Ellam-dappo, built by George, US

Copyright 2021 © Troels Gravesen

Hi Troels,

Perhaps time is the greatest testimony of truth. Having made several of your speakers using drivers from Scan-Speak, Audio Technology, SB Acoustics, Seas, The 15W/8530 in the Ellam D’Appo has been the greatest surprise of all. Of my 8 speakers, I’m still drawn to the organic nature of the 15W/8530 driver as it blends so naturally with the 98000 or 83200 tweeters. So much so, that I’m thinking of making another pair of Ellam D’Appos for the office, perhaps that’s the greatest compliment to a speaker.

Since I’ve already submitted my Ellam D’Appo build, I wanted to offer a long-term follow up review. The Ellam D’Appo was cast as an after thought in light of the Ellam’s popularity. I think the D’Appo is the most underrated speaker on the site. I see that it is sadly in the dustbin of “Discontinued” speakers. However, I’m happy to report, in the course of a 4 year listening period, the Ellam D’Appo seems to defy physics, and material science. Side-by-side, it approaches my vintage Pioneer Quartet 70 (12in 3-way) in bass extension - completely mind boggling! It also exceeds the acoustical warmth of the Scan-Speak Classic 18W/8545 mid-woofer in my 8in 2.5-way. The 15W/8530 doesn’t lose midrange detail under moderately high volumes, and the highs from the 98000 tweeter are deliciously refined over the flatter 83200 tweeter. Clearly, the 15W/8530 in the Ellam D’Appo leaves nothing desired in terms of frequency extension and timbre. The 15W/8530 is still a darling among 5.25in mid-woofers I’ve heard.

As expected, the Superior Z-Caps in the midrange, and Silver Z-Caps in the tweeter offer increased timbral clarity, air, and detail. However, what is unexpected is the effect of the Mundorf Hepta ( or Jantzen Litz coils) rendering a holographic, multidimensional image that is palpable. I didn’t anticipate to hear this over the basic air coil, but, these seven-strand coils do make an audible difference in conveying convincing spatial information in tube-like fashion. One could only imagine what an updated LR2 filter with stepped baffle could do over the 2nd order woofer/3rd order tweeter compromise...

The split-cone treated paper of the 15W/8530, and the ever so slightly darker presentation of the 83200 tweeter gives the D’Appo a neutral, smoother, and rounded characteristic to the sound, enabling to mate better with ever so bright sound of solid-state gear. The 98000 tweeter in the sytem (5.6uF instead of 3.9uF, and R change) offers slight increase in transparency. However, a simple tweak of the tweeter resistor can voice these speakers to mate perfectly with either solid state or tube. I do have a basis of how an all-tube system sounds on these speakers based on my Don Sachs Tube Preamp and KT88 PP amp - stellar, full bodied, perfectly balanced in all registers! Listening to the Ellam D’Appos with the aforementioned crossover in combination with the sonic virtues of the 15W/8530, the Ellam D’Appo sounds tube-like even on my $300 Onkyo TX-8511 100W/ch receiver. A bold endorsement! On the Pass XP-22 and X250.8, the match is sounds boundless.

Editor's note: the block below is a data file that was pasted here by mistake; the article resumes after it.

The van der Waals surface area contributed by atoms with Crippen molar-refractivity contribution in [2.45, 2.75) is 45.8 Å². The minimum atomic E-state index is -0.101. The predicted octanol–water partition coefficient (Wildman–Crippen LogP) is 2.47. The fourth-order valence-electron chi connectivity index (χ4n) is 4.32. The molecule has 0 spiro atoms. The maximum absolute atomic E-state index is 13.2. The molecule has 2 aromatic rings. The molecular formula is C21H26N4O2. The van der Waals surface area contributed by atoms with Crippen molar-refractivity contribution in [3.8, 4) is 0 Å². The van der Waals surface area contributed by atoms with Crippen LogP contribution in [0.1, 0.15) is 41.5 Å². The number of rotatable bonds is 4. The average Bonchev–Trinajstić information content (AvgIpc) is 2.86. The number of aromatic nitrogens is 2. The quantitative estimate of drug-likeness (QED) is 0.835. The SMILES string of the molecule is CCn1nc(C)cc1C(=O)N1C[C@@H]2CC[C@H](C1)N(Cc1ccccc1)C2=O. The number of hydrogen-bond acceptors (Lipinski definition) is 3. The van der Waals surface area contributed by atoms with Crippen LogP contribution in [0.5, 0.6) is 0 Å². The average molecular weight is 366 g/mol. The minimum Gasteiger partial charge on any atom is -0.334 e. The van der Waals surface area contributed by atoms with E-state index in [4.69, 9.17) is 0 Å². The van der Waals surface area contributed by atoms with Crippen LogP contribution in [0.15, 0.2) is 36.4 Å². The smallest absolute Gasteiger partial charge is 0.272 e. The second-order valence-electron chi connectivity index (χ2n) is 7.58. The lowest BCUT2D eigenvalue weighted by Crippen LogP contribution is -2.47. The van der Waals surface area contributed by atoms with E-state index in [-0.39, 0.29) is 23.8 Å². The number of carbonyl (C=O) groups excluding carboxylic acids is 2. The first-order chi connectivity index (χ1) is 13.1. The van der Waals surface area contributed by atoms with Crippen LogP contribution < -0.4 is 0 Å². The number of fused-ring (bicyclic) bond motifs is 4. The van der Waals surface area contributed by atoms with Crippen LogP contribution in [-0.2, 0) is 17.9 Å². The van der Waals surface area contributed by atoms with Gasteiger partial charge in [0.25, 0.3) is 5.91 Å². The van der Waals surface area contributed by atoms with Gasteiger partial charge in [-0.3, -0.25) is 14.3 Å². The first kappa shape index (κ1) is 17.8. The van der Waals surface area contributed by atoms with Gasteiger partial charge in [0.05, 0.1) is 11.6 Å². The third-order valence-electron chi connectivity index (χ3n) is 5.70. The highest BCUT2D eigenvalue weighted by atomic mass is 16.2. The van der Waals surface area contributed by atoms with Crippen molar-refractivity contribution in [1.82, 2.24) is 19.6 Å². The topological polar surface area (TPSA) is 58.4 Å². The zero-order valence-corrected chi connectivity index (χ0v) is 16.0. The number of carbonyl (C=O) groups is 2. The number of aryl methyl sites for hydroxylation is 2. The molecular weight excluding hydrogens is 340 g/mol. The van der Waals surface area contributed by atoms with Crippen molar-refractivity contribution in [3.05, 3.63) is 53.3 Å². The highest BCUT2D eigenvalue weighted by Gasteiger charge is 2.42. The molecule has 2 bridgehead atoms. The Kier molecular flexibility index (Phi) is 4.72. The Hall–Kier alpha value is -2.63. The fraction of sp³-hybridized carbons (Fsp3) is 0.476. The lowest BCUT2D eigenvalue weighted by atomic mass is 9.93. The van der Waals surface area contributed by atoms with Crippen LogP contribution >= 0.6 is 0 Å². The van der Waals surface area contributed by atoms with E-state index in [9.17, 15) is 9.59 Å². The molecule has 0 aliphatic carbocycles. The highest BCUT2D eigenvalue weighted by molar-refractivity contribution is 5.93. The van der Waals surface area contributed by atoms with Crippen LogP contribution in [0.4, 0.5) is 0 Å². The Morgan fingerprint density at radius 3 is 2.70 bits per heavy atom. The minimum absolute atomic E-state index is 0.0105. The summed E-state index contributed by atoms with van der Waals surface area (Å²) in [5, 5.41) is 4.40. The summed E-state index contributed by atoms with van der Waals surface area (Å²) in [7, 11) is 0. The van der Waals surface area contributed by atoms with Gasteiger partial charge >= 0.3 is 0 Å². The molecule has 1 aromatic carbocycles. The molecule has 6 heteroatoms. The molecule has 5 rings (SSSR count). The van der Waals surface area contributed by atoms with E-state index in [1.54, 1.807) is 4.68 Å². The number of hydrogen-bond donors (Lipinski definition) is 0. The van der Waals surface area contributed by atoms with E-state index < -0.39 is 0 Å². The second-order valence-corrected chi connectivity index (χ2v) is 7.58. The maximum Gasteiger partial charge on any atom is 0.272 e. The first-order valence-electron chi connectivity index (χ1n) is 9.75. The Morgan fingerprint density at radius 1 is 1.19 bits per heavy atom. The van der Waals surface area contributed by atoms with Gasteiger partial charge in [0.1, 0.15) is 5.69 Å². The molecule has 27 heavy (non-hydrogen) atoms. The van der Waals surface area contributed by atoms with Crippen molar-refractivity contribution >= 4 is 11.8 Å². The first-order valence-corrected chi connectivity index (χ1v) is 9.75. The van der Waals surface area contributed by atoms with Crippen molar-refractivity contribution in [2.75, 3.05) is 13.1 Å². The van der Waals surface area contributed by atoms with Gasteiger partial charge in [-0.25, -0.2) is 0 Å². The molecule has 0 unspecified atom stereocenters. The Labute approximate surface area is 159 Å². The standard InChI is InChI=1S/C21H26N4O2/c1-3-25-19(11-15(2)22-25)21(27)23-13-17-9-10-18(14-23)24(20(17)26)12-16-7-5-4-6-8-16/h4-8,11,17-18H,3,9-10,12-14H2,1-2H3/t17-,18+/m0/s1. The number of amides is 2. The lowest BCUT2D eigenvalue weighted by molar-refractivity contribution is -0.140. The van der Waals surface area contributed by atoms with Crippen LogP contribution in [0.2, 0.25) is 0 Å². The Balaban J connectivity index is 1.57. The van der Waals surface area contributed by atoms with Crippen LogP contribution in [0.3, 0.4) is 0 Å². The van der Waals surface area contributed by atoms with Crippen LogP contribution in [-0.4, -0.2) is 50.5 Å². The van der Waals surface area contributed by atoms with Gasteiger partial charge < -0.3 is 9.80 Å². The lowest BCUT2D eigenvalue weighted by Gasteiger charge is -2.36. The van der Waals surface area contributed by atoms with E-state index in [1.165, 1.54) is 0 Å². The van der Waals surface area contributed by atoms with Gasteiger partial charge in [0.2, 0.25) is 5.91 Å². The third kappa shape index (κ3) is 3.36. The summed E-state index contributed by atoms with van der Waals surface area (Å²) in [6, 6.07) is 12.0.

Compared to the SBA 16-MTM, the blending of the midrange and tweeter is more seamless and organic in the Ellam D’Appo. To my taste, the stiffer-coned SBA MW16-P8 sounds more “audiophile” in its crispness, whereas the compliant-coned Scan-Speak 15W/8530 is more “musical” in its roundedness - to the point where I keep returning to the Ellam D’Appo than any other speaker. The over-reaching 5.25in 15W/8530 has more bass extension than the 6.5in SBA MW16-P8. The only tradeoff is better dynamics in the SBA due to the stiffer cone. However, over prolonged listening the 15W/8530 offers a better balance of musicality without giving up much resolving detail.

You’ve had many speakers come and go, but I know how much you revere the 15W/8530’s sonic virtues in the Ellam as a reference monitor. It is the only speaker that continues to be in your lineup all these years, testimony to an amazing driver. Doubling the cone area of the 15W/8530 Ellam driver holds even greater sonic potential. In the spirit of updating classics, the Ellam D’Appo could benefit from more transparency of an LR2 crossover and a stepped baffle. I hope you might consider such an update in the future...

Thank you for being a great ambassador to speaker design!
Best Regards,
George from Boston, U.S.A.